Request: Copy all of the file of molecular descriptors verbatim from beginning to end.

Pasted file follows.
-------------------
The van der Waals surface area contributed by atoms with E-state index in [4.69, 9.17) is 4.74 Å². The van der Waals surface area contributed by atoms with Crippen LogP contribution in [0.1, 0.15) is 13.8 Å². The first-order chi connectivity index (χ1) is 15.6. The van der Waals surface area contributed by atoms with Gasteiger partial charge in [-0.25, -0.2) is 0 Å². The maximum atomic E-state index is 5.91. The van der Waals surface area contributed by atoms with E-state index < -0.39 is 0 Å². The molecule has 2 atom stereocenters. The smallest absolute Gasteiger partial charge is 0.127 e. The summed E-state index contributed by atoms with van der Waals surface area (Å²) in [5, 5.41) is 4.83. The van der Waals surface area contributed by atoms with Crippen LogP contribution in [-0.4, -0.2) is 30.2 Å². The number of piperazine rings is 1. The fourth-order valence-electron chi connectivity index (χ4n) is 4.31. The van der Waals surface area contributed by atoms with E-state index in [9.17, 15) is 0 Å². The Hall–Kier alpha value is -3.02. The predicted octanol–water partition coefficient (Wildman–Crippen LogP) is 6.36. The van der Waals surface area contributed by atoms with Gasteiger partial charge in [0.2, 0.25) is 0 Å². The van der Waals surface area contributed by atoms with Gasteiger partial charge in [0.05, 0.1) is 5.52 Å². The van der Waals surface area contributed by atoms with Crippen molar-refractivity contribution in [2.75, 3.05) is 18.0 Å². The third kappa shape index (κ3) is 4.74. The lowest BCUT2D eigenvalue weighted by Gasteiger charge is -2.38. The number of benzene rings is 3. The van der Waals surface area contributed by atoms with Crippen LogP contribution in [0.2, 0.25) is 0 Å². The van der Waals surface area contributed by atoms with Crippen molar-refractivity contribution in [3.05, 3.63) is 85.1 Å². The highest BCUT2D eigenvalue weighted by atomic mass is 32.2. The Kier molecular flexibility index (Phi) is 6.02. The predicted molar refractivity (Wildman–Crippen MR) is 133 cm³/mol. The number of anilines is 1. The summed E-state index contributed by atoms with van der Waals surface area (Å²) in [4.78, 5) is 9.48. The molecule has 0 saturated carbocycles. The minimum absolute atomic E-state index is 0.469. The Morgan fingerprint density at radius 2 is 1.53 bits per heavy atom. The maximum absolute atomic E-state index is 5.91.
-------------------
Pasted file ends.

The van der Waals surface area contributed by atoms with E-state index in [4.69, 9.17) is 4.74 Å². The van der Waals surface area contributed by atoms with Crippen LogP contribution in [0.1, 0.15) is 13.8 Å². The first-order chi connectivity index (χ1) is 15.6. The van der Waals surface area contributed by atoms with Gasteiger partial charge in [-0.25, -0.2) is 0 Å². The maximum atomic E-state index is 5.91. The van der Waals surface area contributed by atoms with E-state index < -0.39 is 0 Å². The molecule has 2 atom stereocenters. The smallest absolute Gasteiger partial charge is 0.127 e. The summed E-state index contributed by atoms with van der Waals surface area (Å²) in [5, 5.41) is 4.83. The van der Waals surface area contributed by atoms with Crippen LogP contribution in [-0.4, -0.2) is 30.2 Å². The number of piperazine rings is 1. The fourth-order valence-electron chi connectivity index (χ4n) is 4.31. The van der Waals surface area contributed by atoms with E-state index in [9.17, 15) is 0 Å². The Hall–Kier alpha value is -3.02. The predicted octanol–water partition coefficient (Wildman–Crippen LogP) is 6.36. The van der Waals surface area contributed by atoms with Gasteiger partial charge in [0.2, 0.25) is 0 Å². The van der Waals surface area contributed by atoms with Gasteiger partial charge in [0.05, 0.1) is 5.52 Å². The van der Waals surface area contributed by atoms with Crippen molar-refractivity contribution in [2.75, 3.05) is 18.0 Å². The third kappa shape index (κ3) is 4.74. The lowest BCUT2D eigenvalue weighted by Gasteiger charge is -2.38. The number of benzene rings is 3. The van der Waals surface area contributed by atoms with Crippen LogP contribution in [0.2, 0.25) is 0 Å². The van der Waals surface area contributed by atoms with Crippen molar-refractivity contribution in [3.05, 3.63) is 85.1 Å². The highest BCUT2D eigenvalue weighted by atomic mass is 32.2. The Kier molecular flexibility index (Phi) is 6.02. The predicted molar refractivity (Wildman–Crippen MR) is 133 cm³/mol. The number of anilines is 1. The summed E-state index contributed by atoms with van der Waals surface area (Å²) in [4.78, 5) is 9.48. The molecule has 0 saturated carbocycles. The minimum absolute atomic E-state index is 0.469. The Morgan fingerprint density at radius 2 is 1.53 bits per heavy atom. The maximum absolute atomic E-state index is 5.91.